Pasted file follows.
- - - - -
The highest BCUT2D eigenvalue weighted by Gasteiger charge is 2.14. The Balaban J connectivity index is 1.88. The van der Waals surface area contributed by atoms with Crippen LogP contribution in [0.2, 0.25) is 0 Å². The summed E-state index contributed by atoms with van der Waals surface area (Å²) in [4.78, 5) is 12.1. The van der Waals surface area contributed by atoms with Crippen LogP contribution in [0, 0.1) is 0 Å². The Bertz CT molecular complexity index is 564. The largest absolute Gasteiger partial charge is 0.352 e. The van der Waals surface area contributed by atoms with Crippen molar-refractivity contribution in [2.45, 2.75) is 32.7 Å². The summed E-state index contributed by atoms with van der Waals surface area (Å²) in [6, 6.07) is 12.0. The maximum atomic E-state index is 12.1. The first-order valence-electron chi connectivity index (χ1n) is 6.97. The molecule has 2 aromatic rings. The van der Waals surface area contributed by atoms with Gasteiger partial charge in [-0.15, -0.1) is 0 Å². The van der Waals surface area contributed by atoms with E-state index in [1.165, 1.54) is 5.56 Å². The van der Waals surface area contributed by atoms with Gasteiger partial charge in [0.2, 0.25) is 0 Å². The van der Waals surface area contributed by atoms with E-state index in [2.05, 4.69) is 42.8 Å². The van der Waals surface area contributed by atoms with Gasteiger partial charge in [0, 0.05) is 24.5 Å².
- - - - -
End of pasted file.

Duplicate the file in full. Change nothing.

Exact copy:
The highest BCUT2D eigenvalue weighted by Gasteiger charge is 2.14. The Balaban J connectivity index is 1.88. The van der Waals surface area contributed by atoms with Crippen LogP contribution in [0.2, 0.25) is 0 Å². The summed E-state index contributed by atoms with van der Waals surface area (Å²) in [4.78, 5) is 12.1. The van der Waals surface area contributed by atoms with Crippen LogP contribution in [0, 0.1) is 0 Å². The Bertz CT molecular complexity index is 564. The largest absolute Gasteiger partial charge is 0.352 e. The van der Waals surface area contributed by atoms with Crippen molar-refractivity contribution in [2.45, 2.75) is 32.7 Å². The summed E-state index contributed by atoms with van der Waals surface area (Å²) in [6, 6.07) is 12.0. The maximum atomic E-state index is 12.1. The first-order valence-electron chi connectivity index (χ1n) is 6.97. The molecule has 2 aromatic rings. The van der Waals surface area contributed by atoms with Gasteiger partial charge in [-0.15, -0.1) is 0 Å². The van der Waals surface area contributed by atoms with E-state index in [1.165, 1.54) is 5.56 Å². The van der Waals surface area contributed by atoms with Gasteiger partial charge in [0.2, 0.25) is 0 Å². The van der Waals surface area contributed by atoms with E-state index in [2.05, 4.69) is 42.8 Å². The van der Waals surface area contributed by atoms with Gasteiger partial charge in [0, 0.05) is 24.5 Å².